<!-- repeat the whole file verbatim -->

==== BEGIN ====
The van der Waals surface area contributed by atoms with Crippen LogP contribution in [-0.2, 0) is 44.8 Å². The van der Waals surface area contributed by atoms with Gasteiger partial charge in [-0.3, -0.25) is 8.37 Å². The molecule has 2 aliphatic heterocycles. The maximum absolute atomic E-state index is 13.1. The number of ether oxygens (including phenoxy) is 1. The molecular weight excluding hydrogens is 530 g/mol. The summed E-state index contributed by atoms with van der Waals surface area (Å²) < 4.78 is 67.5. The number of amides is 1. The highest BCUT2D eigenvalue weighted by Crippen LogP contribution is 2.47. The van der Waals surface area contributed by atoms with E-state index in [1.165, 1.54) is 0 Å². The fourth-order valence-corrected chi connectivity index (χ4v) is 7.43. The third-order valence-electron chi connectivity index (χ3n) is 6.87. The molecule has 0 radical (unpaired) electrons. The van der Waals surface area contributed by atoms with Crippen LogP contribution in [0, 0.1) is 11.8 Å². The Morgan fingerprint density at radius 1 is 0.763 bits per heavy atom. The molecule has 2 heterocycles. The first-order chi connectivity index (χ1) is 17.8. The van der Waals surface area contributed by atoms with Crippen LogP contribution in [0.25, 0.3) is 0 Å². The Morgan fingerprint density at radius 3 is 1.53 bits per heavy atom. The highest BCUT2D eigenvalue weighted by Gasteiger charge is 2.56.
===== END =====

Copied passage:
The van der Waals surface area contributed by atoms with Crippen LogP contribution in [-0.2, 0) is 44.8 Å². The van der Waals surface area contributed by atoms with Gasteiger partial charge in [-0.3, -0.25) is 8.37 Å². The molecule has 2 aliphatic heterocycles. The maximum absolute atomic E-state index is 13.1. The number of ether oxygens (including phenoxy) is 1. The molecular weight excluding hydrogens is 530 g/mol. The summed E-state index contributed by atoms with van der Waals surface area (Å²) < 4.78 is 67.5. The number of amides is 1. The highest BCUT2D eigenvalue weighted by Crippen LogP contribution is 2.47. The van der Waals surface area contributed by atoms with E-state index in [1.165, 1.54) is 0 Å². The fourth-order valence-corrected chi connectivity index (χ4v) is 7.43. The third-order valence-electron chi connectivity index (χ3n) is 6.87. The molecule has 0 radical (unpaired) electrons. The van der Waals surface area contributed by atoms with Crippen LogP contribution in [0, 0.1) is 11.8 Å². The Morgan fingerprint density at radius 1 is 0.763 bits per heavy atom. The molecule has 2 heterocycles. The first-order chi connectivity index (χ1) is 17.8. The van der Waals surface area contributed by atoms with Crippen LogP contribution in [0.25, 0.3) is 0 Å². The Morgan fingerprint density at radius 3 is 1.53 bits per heavy atom. The highest BCUT2D eigenvalue weighted by Gasteiger charge is 2.56.